Deploying Ghost

Now let’s get to deploying the Ghost Application! It’s very simple to do, just:

$ conjure-up ghost

  • Note, there is a bug in the version of conjure-up that I am using due to changes in Juju. Edit line #116 in file /usr/share/conjure-up/conjure/ and change it to look like this:
    cmd = “juju bootstrap {} {} ” \

One conjure-up is running just follow the onscreen prompts.

Conjure up will do a few things during the install:

  1. It will bootstrap your environment on your chosen cloud provider
  2. It will install the ghost application and it’s dependencies on your chosen cloud provider

Final Steps

Once conjure-up has finished installing the ghost spell there are just a few more things you need to do. We will use Juju to finalize the configuration of the ghost application and expose it to the world.

First, expose your blog to the public

$ juju expose haproxy

Grab the PUBLIC-ADDRESS from the output of the command afterwards setting the Ghost URL correctly.

$ juju status haproxy
haproxy/0 unknown  idle  1  80/tcp 
$ juju set-config ghost url=http://<PUBLIC-ADDRESS>

Additionally , to create your ghost system account do the following

$ juju expose ghost
$ juju status ghost
ghost/0   unknown  idle  1  2368/tcp 

Then visit <PUBLIC-ADDRESS>:2368/ghost/ to create your username and password. Continue setting up Ghost by following the usage documentation.

Once you are finished setting up your ghost account and setting it up,  I suggest securing it by doing

$ juju unexpose ghost

That’s it. Simple, easy, magical set up of the Ghost Blogging application.


As mentioned earlier I use conjure-up to run demos, validate designs, and just generally have fun. If you are a cloud architect, engineer, developer or anyone else that needs to rapidly deploy software, conjure-up is your tool.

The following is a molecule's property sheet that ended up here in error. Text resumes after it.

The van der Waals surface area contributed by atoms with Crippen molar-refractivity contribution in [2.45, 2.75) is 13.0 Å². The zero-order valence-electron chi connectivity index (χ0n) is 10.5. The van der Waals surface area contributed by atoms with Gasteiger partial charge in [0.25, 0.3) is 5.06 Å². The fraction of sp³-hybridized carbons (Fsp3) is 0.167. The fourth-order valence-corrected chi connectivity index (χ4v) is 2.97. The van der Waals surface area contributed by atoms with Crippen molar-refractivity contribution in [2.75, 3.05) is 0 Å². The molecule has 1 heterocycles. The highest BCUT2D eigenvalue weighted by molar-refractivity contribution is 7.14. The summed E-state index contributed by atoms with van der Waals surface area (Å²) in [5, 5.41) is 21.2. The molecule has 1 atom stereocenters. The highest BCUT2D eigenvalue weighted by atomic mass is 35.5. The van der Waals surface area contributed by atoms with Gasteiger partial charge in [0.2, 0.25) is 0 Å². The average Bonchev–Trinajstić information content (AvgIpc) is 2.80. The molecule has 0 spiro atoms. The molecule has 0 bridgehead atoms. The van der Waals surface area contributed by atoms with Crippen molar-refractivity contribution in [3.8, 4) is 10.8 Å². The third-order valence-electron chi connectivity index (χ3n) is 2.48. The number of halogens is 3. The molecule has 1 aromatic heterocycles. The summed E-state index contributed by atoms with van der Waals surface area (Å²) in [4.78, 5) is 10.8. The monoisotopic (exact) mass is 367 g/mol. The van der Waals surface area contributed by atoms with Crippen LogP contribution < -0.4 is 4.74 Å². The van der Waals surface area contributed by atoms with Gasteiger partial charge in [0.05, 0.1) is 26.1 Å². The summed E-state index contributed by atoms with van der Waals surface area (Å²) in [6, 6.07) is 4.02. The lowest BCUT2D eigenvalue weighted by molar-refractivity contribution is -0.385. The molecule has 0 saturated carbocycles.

Summon the power of conjure-up today and experience the magic for yourself!

Btw, be on the lookout for an upcoming blog post on how to craft your own spell.

Original article

Related posts

Tytus Kurek
3 April 2024

OpenStack with Sunbeam as an on-prem extension of the OpenStack public cloud

Cloud and server OpenStack

One of the biggest challenges that cloud service providers (CSPs) face these days is to deliver an extension of the public cloud they host to a small-scale piece of infrastructure that runs on customers’ premises. While the world’s tech giants, such as Amazon or Azure, have developed their own solutions for this purpose, many smaller, ...

Tytus Kurek
2 January 2024

OpenStack with Sunbeam for small-scale private cloud infrastructure

Cloud and server Article

Whenever it comes to a small-scale private cloud infrastructure project roll-out, organisations usually face a serious dilemma. The implementation process often seems complex due to a lack of knowledge, tricky migrations and an immediate need from management to run various extensions, such as Kubernetes, on top. The most obvious way to ov ...

Serdar Vural
5 December 2023

Canonical joins the Sylva project

Canonical announcements Telecommunications

Canonical is proud to announce that we have joined the Sylva project of Linux Foundation Europe as a General Member. We aim to bring our open source infrastructure solutions to Sylva and contribute to the project’s goal of providing a platform to validate cloud-native telco functions. Sylva was created to accelerate the cloudification of ...